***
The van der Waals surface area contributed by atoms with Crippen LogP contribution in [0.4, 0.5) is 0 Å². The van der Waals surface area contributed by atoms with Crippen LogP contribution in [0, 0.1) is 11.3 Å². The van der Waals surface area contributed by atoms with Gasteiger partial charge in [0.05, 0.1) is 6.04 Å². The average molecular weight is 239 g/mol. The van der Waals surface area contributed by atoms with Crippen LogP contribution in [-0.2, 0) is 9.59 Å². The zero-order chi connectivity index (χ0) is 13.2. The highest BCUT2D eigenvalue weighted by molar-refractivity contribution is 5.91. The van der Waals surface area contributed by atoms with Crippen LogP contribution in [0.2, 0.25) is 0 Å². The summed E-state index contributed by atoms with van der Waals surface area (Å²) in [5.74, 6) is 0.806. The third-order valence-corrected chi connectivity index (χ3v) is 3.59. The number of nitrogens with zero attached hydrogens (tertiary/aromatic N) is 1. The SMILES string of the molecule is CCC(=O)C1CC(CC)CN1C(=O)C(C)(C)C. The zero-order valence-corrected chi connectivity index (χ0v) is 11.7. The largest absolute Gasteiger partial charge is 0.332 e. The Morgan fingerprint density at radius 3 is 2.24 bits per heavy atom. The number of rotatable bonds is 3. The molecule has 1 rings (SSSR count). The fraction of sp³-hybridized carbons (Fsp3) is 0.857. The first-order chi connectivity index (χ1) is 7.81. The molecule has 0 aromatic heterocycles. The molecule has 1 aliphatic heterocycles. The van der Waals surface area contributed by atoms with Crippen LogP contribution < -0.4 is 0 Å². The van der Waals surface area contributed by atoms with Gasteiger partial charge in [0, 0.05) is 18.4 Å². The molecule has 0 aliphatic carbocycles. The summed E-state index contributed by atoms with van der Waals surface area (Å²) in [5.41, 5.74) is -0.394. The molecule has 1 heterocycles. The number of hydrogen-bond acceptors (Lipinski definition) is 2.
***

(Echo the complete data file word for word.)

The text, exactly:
The van der Waals surface area contributed by atoms with Crippen LogP contribution in [0.4, 0.5) is 0 Å². The van der Waals surface area contributed by atoms with Crippen LogP contribution in [0, 0.1) is 11.3 Å². The van der Waals surface area contributed by atoms with Gasteiger partial charge in [0.05, 0.1) is 6.04 Å². The average molecular weight is 239 g/mol. The van der Waals surface area contributed by atoms with Crippen LogP contribution in [-0.2, 0) is 9.59 Å². The zero-order chi connectivity index (χ0) is 13.2. The highest BCUT2D eigenvalue weighted by molar-refractivity contribution is 5.91. The van der Waals surface area contributed by atoms with Crippen LogP contribution in [0.2, 0.25) is 0 Å². The summed E-state index contributed by atoms with van der Waals surface area (Å²) in [5.74, 6) is 0.806. The third-order valence-corrected chi connectivity index (χ3v) is 3.59. The number of nitrogens with zero attached hydrogens (tertiary/aromatic N) is 1. The SMILES string of the molecule is CCC(=O)C1CC(CC)CN1C(=O)C(C)(C)C. The zero-order valence-corrected chi connectivity index (χ0v) is 11.7. The largest absolute Gasteiger partial charge is 0.332 e. The Morgan fingerprint density at radius 3 is 2.24 bits per heavy atom. The number of rotatable bonds is 3. The molecule has 1 rings (SSSR count). The fraction of sp³-hybridized carbons (Fsp3) is 0.857. The first-order chi connectivity index (χ1) is 7.81. The molecule has 0 aromatic heterocycles. The molecule has 1 aliphatic heterocycles. The van der Waals surface area contributed by atoms with Crippen LogP contribution < -0.4 is 0 Å². The van der Waals surface area contributed by atoms with Gasteiger partial charge in [0, 0.05) is 18.4 Å². The molecule has 0 aliphatic carbocycles. The summed E-state index contributed by atoms with van der Waals surface area (Å²) in [5.41, 5.74) is -0.394. The molecule has 1 heterocycles. The number of hydrogen-bond acceptors (Lipinski definition) is 2.